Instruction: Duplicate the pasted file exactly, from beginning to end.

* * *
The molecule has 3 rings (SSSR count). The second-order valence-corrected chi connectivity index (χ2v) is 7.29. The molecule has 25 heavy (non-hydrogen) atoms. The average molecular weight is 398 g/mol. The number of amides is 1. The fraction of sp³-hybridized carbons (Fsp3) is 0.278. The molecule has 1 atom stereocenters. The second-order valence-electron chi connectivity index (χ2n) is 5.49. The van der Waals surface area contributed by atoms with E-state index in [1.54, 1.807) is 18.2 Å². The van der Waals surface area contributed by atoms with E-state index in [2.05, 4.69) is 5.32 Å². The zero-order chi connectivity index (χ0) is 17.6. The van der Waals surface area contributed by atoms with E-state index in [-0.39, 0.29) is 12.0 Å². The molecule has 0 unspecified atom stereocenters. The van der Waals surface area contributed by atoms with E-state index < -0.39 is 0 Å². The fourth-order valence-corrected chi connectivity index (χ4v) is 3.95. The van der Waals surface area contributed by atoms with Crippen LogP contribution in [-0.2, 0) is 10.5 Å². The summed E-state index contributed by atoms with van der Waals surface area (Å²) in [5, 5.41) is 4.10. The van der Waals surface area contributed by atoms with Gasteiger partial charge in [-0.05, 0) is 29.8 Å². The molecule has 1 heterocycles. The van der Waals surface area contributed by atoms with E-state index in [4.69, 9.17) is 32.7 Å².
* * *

The molecule has 3 rings (SSSR count). The second-order valence-corrected chi connectivity index (χ2v) is 7.29. The molecule has 25 heavy (non-hydrogen) atoms. The average molecular weight is 398 g/mol. The number of amides is 1. The fraction of sp³-hybridized carbons (Fsp3) is 0.278. The molecule has 1 atom stereocenters. The second-order valence-electron chi connectivity index (χ2n) is 5.49. The van der Waals surface area contributed by atoms with E-state index in [1.54, 1.807) is 18.2 Å². The van der Waals surface area contributed by atoms with E-state index in [2.05, 4.69) is 5.32 Å². The zero-order chi connectivity index (χ0) is 17.6. The van der Waals surface area contributed by atoms with E-state index in [-0.39, 0.29) is 12.0 Å². The molecule has 0 unspecified atom stereocenters. The van der Waals surface area contributed by atoms with E-state index < -0.39 is 0 Å². The fourth-order valence-corrected chi connectivity index (χ4v) is 3.95. The van der Waals surface area contributed by atoms with Crippen LogP contribution in [-0.2, 0) is 10.5 Å². The summed E-state index contributed by atoms with van der Waals surface area (Å²) in [5, 5.41) is 4.10. The van der Waals surface area contributed by atoms with Gasteiger partial charge in [-0.05, 0) is 29.8 Å². The molecule has 1 heterocycles. The van der Waals surface area contributed by atoms with E-state index in [4.69, 9.17) is 32.7 Å².